This month students across Ohio will begin taking new state assessments. Throughout this school year we have been preparing for these assessments and have been working to communicate these assessments to families. There are many resources regarding these assessments that you may access. Please see them here, here, here and here.
As our assessment date grows near there is a growing question from parents in Worthington on whether they should “opt-out” their child from state testing. There are several websites which advocate for families to “opt-out.” Lately we have been getting questions from families about our stance on the “opt-out” from state tests.
Ohio does not have an official “opt-out” form for parents to fill out when removing children from tests, but parents do have that right, simply by informing the district. There are ramifications of not taking tests, and districts are required to give you a letter informing you of those ramifications. There are consequences for the child and the school. For students, most of the state tests have “no teeth” beyond showing progress and sharing the school’s results with parents. But Ohio’s Third Grade Reading Guarantee requires third graders to earn a minimum score on reading tests before advancing to fourth grade. Not taking the reading tests may mean your child cannot be promoted out of third grade. And Ohio’s new high school graduation requirements call for students to take several end-of-course exams to receive a diploma. If a student does not pass enough of those tests they cannot graduate. Understanding those ramifications is important. For the school, each student who does not test counts as a zero. It’s the least of our concerns, but students not testing does reflect poorly on the school district when state report cards are released in the fall.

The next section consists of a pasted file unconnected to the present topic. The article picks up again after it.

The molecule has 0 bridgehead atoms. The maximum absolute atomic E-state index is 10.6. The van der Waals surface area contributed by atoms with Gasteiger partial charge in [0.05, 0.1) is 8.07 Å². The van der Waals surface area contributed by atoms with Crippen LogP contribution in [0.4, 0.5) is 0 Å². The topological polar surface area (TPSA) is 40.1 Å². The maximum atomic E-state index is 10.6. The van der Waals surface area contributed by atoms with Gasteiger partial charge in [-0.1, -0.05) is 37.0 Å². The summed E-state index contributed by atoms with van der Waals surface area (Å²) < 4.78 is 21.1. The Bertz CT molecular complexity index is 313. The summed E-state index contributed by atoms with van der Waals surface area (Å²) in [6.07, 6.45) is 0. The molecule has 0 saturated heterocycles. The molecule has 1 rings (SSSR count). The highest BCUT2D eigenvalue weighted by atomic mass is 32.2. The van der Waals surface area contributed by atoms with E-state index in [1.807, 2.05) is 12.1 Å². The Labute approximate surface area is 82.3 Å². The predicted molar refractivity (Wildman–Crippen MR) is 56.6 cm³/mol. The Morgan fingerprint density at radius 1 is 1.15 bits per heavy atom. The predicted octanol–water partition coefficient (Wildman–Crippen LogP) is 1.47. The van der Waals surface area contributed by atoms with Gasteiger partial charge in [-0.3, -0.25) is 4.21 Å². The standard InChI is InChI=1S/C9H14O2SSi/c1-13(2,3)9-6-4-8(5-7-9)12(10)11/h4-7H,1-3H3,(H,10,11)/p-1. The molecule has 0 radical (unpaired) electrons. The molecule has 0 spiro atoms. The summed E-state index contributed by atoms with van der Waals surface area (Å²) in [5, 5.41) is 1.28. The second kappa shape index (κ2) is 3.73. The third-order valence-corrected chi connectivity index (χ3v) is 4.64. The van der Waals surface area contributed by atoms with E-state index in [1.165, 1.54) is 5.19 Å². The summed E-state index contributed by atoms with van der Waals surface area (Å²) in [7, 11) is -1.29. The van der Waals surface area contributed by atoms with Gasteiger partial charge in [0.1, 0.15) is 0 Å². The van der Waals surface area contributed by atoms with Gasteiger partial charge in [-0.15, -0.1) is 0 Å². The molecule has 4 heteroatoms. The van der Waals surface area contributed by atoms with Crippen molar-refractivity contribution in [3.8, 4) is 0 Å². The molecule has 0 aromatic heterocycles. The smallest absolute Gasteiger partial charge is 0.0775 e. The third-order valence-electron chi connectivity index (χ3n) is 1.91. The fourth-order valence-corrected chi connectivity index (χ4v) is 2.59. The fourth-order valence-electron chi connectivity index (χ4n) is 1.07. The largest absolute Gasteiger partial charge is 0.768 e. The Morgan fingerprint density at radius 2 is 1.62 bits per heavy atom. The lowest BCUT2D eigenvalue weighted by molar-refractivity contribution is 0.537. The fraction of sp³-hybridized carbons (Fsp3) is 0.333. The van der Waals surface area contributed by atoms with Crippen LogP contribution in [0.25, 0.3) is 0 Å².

In Worthington, the question we ask is “why would you opt out?” While the state will be using this year’s data to determine passage levels, the school and district will use the results of the assessment to evaluate the implementation of our curriculum and look for strengths and places to improve. Parents will also receive (albeit a bit later than usual) much more detailed information about their children’s academic achievement and be able to better determine where they can be most helpful. As educators we all agree that ultimately we would like to reduce the number of state testing events we are required to give, but we also feel that these new assessments are better designed to assess what we are actually teaching and what we expect our kids to learn. Full participation in this first go around will allow us to have a much better picture of the new assessments and, thus, better able to make recommendations for change.
In Worthington, we believe our teachers and students are better prepared than most – or any – district in Ohio. While we are all a bit anxious because this is new and different we are very confident that everyone is prepared and our schools will ensure that our students have a positive experience throughout the testing window.
Choosing to “opt-out” of testing is a personal family decision. Make certain you have researched all sides of the issue before making the best decision for your child.
-Trent Bowers, Assistant Superintendent